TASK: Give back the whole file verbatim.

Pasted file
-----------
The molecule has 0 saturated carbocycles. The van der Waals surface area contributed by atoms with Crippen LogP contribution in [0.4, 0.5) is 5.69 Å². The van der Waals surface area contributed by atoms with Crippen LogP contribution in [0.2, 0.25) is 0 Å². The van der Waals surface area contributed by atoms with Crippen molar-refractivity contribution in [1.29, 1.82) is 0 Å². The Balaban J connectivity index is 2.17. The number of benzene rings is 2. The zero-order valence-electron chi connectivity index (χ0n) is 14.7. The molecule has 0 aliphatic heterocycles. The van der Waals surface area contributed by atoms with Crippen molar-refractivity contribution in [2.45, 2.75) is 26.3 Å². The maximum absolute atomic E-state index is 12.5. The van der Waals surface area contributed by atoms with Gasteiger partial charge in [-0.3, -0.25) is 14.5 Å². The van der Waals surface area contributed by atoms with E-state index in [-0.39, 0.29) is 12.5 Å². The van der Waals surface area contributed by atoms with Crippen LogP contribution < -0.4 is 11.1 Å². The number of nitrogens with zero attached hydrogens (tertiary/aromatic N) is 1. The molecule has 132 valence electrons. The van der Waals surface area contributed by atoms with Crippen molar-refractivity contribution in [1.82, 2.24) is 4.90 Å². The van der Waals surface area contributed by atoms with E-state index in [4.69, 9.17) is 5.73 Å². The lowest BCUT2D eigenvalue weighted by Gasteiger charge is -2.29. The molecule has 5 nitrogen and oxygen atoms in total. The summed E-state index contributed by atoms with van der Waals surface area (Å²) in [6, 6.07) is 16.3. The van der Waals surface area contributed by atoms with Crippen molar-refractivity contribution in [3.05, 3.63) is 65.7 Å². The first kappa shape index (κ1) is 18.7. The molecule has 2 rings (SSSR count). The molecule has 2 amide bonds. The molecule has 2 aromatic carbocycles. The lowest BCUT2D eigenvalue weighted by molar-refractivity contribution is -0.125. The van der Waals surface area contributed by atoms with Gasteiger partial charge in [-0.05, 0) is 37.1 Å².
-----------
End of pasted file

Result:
The molecule has 0 saturated carbocycles. The van der Waals surface area contributed by atoms with Crippen LogP contribution in [0.4, 0.5) is 5.69 Å². The van der Waals surface area contributed by atoms with Crippen LogP contribution in [0.2, 0.25) is 0 Å². The van der Waals surface area contributed by atoms with Crippen molar-refractivity contribution in [1.29, 1.82) is 0 Å². The Balaban J connectivity index is 2.17. The number of benzene rings is 2. The zero-order valence-electron chi connectivity index (χ0n) is 14.7. The molecule has 0 aliphatic heterocycles. The van der Waals surface area contributed by atoms with Crippen molar-refractivity contribution in [2.45, 2.75) is 26.3 Å². The maximum absolute atomic E-state index is 12.5. The van der Waals surface area contributed by atoms with Gasteiger partial charge in [-0.3, -0.25) is 14.5 Å². The van der Waals surface area contributed by atoms with E-state index in [-0.39, 0.29) is 12.5 Å². The van der Waals surface area contributed by atoms with Crippen LogP contribution < -0.4 is 11.1 Å². The number of nitrogens with zero attached hydrogens (tertiary/aromatic N) is 1. The molecule has 132 valence electrons. The van der Waals surface area contributed by atoms with Crippen molar-refractivity contribution in [1.82, 2.24) is 4.90 Å². The van der Waals surface area contributed by atoms with E-state index in [4.69, 9.17) is 5.73 Å². The lowest BCUT2D eigenvalue weighted by Gasteiger charge is -2.29. The molecule has 5 nitrogen and oxygen atoms in total. The summed E-state index contributed by atoms with van der Waals surface area (Å²) in [6, 6.07) is 16.3. The van der Waals surface area contributed by atoms with Crippen molar-refractivity contribution in [3.05, 3.63) is 65.7 Å². The first kappa shape index (κ1) is 18.7. The molecule has 2 rings (SSSR count). The molecule has 2 amide bonds. The molecule has 2 aromatic carbocycles. The lowest BCUT2D eigenvalue weighted by molar-refractivity contribution is -0.125. The van der Waals surface area contributed by atoms with Gasteiger partial charge in [-0.05, 0) is 37.1 Å².